Jul 3, 2020

BMI Healthcare, Node4 support UK’s NHS during COVID-19

covid-19
IT
NHS
William Smith
2 min
British private healthcare provider BMI Healthcare and IT infrastructure firm Node4 have been supporting the UK’s NHS during the COVID-19 pandemic.
British private healthcare provider BMI Healthcare and IT infrastructure firm Node4 have been supporting the UK’s NHS during the COVID-19 pandemic...

British private healthcare provider BMI Healthcare and IT infrastructure firm Node4 have been supporting the UK’s NHS during the COVID-19 pandemic.

With infrastructure provided by Node4, BMI Healthcare has been relieving the NHS by establishing connectivity between its systems and The NHS’s Health and Social Care Network.

In a press release, Ben Meade, IT Director at BMI Healthcare, said: “The work we have done with Node4 to lay flexible, scalable and supported IT foundations has given us the ability to carry out these projects in support of the NHS. We’re incredibly proud at BMI Healthcare to be working alongside the NHS to support the huge task of providing essential medical care for our nation amidst the COVID-19 pandemic. We have enabled a large number of our non-clinical staff to work from home as well as allowing secure access into BMI Healthcare systems for NHS staff working at a BMI Healthcare hospital during the pandemic. This has been made possible as a result of the investment we have made in our IT systems.

“Our managed services solution, supported by Node4, means that BMI Healthcare’s IT infrastructure and WAN network is resilient, robust and secure. The Node4 hosted applications, managed network and multi-layer firewall solutions have provided BMI Healthcare with confidence in its ability to respond rapidly to altered ways of working.”

Other technological solutions such as remote video consultations and the transference of patients and data have also played a part.

Paul Bryce, Chief Commercial Officer at Node4, said: “It is great to see that our continued work with BMI Healthcare has supported the business and NHS patients in such trying times. We will continue to enable essential digital transformation journeys for all our customers - particularly in the healthcare industry where modernised, flexible and scalable IT operations are needed now more than ever.”

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Jun 14, 2021

Zoom enters the healthcare market - a timeline

telehealth
videoconsultations
covid-19
Zoom
3 min
We chart Zoom's rise and entrance into the healthcare market

Since the pandemic began Zoom has become an integral part of daily life for people working from home, as well as a vital tool for families and friends to communicate. However it's also been eyeing up the healthcare space since 2017, and following the boom in telehealth the company has been rolling out additional services. Here we chart Zoom's move into healthcare.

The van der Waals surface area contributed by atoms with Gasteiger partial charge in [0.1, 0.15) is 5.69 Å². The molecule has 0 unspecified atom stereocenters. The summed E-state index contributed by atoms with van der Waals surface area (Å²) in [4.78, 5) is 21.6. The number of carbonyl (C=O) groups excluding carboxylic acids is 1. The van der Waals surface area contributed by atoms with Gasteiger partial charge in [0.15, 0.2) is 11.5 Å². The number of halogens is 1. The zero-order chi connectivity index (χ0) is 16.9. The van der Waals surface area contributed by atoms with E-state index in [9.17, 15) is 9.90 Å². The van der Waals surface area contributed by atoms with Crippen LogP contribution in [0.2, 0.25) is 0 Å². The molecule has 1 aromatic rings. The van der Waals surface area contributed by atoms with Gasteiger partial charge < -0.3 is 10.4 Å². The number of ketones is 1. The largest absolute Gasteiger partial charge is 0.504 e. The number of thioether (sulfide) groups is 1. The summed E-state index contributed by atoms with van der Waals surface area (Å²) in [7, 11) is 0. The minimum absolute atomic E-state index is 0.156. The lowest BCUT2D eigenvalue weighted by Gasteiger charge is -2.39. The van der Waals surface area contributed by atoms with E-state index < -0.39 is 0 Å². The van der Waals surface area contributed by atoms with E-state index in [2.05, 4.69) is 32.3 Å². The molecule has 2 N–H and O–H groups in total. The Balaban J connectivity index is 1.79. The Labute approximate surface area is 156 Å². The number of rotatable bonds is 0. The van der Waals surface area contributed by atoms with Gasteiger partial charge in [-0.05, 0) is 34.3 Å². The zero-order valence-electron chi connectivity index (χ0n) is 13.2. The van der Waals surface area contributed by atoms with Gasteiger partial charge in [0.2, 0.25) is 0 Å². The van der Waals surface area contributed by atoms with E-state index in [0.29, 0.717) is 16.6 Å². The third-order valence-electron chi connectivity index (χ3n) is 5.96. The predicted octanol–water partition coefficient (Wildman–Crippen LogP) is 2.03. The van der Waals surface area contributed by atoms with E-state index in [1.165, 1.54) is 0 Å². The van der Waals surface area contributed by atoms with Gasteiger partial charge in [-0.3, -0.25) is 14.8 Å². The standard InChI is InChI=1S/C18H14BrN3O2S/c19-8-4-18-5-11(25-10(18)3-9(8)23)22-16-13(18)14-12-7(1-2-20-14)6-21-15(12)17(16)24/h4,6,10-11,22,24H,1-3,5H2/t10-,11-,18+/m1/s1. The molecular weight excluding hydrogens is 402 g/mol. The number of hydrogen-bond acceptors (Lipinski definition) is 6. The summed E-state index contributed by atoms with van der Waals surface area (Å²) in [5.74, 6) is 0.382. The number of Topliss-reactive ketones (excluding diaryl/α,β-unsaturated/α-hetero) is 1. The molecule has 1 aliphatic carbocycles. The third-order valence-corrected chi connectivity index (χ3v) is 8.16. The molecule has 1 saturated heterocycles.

2011 - 2013


Zoom is founded in San Jose, California, by Eric Yuan, formerly of Cisco. He got the idea to create a video calling platform from his visits to his girlfriend while he was a student, which would take 10 hours by train. 

A beta version is released in 2012, which can host up to 15 participants. In 2013 this rises to 25. By mid-2013, Zoom has 1 million users. 

2014 - 2017

Zoom attracts investors, including Sequoia Capital, Emergence and Horizon Ventures. By January 2017, Zoom has a series D funding worth $100 million.

2017 - 2019

Zoom for Telehealth launches, including an integration with EHR system Epic. It has cloud-based video, audio, and content sharing features, a "waiting room" for patients, and can easily be integrated into healthcare provider's workflows. 

In 2019 Zoom goes public, with its IPO rising 72% in one day. 

2020

As a result of the pandemic, Zoom gains 2.2 million new users, more than in the whole of 2019. On the 23rd of March alone - the day the UK lockdown was announced - the platform was downloaded 2.13 million times around the world. 

Share prices rise to around $150, and founder and chief executive Eric Yuan becomes one of the world's richest people, with an estimated net worth of $7.9 billion. 

Early security issues are addressed by encrypting data with the Advanced Encryption Standard (AES). By now the the platform allows 99 people to be on a call simultaneously
New features launch, including Zoom Home and Zoom for Chats. Throughout the year the platform is used to replace most kinds of real life events: work meetings, online classrooms, church services and social events. 

2021

Renamed Zoom for Healthcare, users can share secured video, audio, and content through desktops, mobile phones, and conference devices. As well as Epic, it can be integrated with Strmr, IntakeQ, and Practice Better.

It can also be used with diagnostic cameras and other point-of-care devices, including digital stethoscopes.

In an interview with Korea Biomedical Review, Zoom Global Healthcare Lead Ron Emerson said: "Our service is not simply a virtual care and telemedicine platform but a multi-purpose platform that can satisfy the needs of healthcare institutions."

"It can be used for administrative tasks, including telemedicine, medical team meetings, recruitment, medical education, employee training, and disease prevention. Analysing electronic records managed by Zoom could provide meaningful insights into patient care." 

Phoenix Children's Hospital, Belfast's Hospital Services Limited, Butler Health Services and the global Project ECHO are among Zoom for Healthcare's current customers. 

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